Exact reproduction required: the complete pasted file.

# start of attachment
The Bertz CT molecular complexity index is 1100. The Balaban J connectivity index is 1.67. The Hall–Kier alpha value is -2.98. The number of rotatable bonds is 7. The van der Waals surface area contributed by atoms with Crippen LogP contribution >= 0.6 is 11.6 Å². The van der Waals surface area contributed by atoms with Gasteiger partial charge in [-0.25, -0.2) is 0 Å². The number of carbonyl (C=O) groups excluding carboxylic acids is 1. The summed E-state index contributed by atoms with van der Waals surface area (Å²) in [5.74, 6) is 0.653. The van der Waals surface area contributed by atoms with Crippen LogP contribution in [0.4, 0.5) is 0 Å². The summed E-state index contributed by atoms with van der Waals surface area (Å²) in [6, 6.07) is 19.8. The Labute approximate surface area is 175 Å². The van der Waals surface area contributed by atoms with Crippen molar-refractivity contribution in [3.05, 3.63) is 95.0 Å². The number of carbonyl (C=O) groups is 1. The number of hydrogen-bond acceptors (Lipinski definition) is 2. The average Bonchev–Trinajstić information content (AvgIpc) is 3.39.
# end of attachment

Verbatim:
The Bertz CT molecular complexity index is 1100. The Balaban J connectivity index is 1.67. The Hall–Kier alpha value is -2.98. The number of rotatable bonds is 7. The van der Waals surface area contributed by atoms with Crippen LogP contribution >= 0.6 is 11.6 Å². The van der Waals surface area contributed by atoms with Gasteiger partial charge in [-0.25, -0.2) is 0 Å². The number of carbonyl (C=O) groups excluding carboxylic acids is 1. The summed E-state index contributed by atoms with van der Waals surface area (Å²) in [5.74, 6) is 0.653. The van der Waals surface area contributed by atoms with Crippen LogP contribution in [0.4, 0.5) is 0 Å². The summed E-state index contributed by atoms with van der Waals surface area (Å²) in [6, 6.07) is 19.8. The Labute approximate surface area is 175 Å². The van der Waals surface area contributed by atoms with Crippen molar-refractivity contribution in [3.05, 3.63) is 95.0 Å². The number of carbonyl (C=O) groups is 1. The number of hydrogen-bond acceptors (Lipinski definition) is 2. The average Bonchev–Trinajstić information content (AvgIpc) is 3.39.